Adare was born on Aug. 2, 1926 in Helper, Utah while his family was moving from Colorado to California. They ar-rived in Pacific Beach in 1927 and Adare spent the rest of his life in Pacific Beach, except while serving in the military during World War II and the Korean War. He at-tended Pacific Beach Elementary School, Pacific Beach Junior High and La Jolla High School.
He began his military service in 1944 in the First Division of the U.S. Cavalry at Fort Riley, Kan. He was in the last group of cavalry soldiers who actually trained on horseback. He was an ac-complished rider and participated in various riding exhibitions during his First Cavalry service.
Adare’s division was to be part of the invasion force of Japan. Because the war ended before they arrived, he was assigned to the Second Brigade headquarters of the First Cavalry Division in the Tokyo occupation forces. He was quickly promoted to brigade sergeant major, one of the youngest men to achieve this rank. He was discharged from the Army in 1946.
He then studied art in Mexico City and at the San Miguel de Allende Art Institute. When he returned to Pacific Beach, he enrolled at San Diego State University and was graduated with a baccalaureate degree in U.S. history and a California state teaching credential.
Adare was ordered to report for U.S. Air Force Reserve service at the beginning of the Korean War. Based on his World War II rank, he served as a chief master sergeant in the Air Force. He was stationed at Davis-Monthan Air Force Base in Arizona and at Schilling Air Force Base in Kansas.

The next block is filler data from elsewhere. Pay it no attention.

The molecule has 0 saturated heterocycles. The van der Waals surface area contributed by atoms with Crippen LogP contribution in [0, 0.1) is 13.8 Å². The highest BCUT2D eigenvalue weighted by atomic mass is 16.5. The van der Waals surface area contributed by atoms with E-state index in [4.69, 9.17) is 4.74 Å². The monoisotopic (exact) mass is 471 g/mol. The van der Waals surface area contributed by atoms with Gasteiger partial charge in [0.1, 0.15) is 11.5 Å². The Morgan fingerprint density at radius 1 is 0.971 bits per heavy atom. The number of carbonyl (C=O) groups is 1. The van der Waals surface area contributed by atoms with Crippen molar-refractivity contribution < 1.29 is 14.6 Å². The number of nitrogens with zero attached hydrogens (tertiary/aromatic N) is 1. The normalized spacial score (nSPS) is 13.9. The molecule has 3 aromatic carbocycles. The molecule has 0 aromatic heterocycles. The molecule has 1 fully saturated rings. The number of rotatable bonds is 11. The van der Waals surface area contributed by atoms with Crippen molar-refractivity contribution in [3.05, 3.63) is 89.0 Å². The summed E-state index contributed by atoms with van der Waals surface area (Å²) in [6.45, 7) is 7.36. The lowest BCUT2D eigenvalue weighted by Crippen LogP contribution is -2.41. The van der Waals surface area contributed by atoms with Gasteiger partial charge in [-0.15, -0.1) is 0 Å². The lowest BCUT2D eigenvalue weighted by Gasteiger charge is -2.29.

After this second military service, his first teaching assignment was at Chula Vista Junior High School in 1955, where he was required to teach an almost impossible five subjects. He next served as a camp counselor for two years at the San Diego Unified School District camps at Cuyamaca and Palomar.
In 1958, Adare was assigned to Mission Bay High School, where he taught U.S. history and art for the remainder of his 28-year career in education. During this time, he obtained his master of arts degree in education. He was admired by many of his students, some of whom still ask about him at Mission Bay High reunions. He retired in 1983.
In 1964, he married Geraldine McAllister, who had two children from her earlier marriage to Adare’s older brother, Lonnie, who had passed away in 1961. Adare was a loving father to his two adopted children and encouraged his wife to pursue her own interest in art. Adare and Gerry were happily married for 48 years.
Art was Adare’s lifelong passion. Drawing and watercolor painting were early and long-term interests. After Adare retired from teaching, he continued to pursue art, expanding his talents to print making and book art. He had two one-man art shows of his watercolor paintings and participated in a number of group shows.
His artist’s books were included in group exhibitions at the Japanese Art Gardens in Balboa Park and at various local libraries. He also illustrated the book “Vesuvius,” a translation by Kenneth Martin of Roman letters on the famous eruption. Adare was committed to educating young people about art and volunteered to teach young children how to make artist’s books. He enjoyed camping, hiking and traveling, both in the U.S. and abroad.
Adare will be greatly missed by his family and many friends, but he had a long and happy life and was a very well-loved man. He is survived by his wife, Gerry; brother Allan; daughter Linda; son Martin; daughter-in-law Kathy; niece Polly; nephew Dan and his family.
At Adare’s request, there will be no services. In lieu of flowers, the family requests donations to San Diego Book Arts, P.O. Box 90562, San Diego, 92169.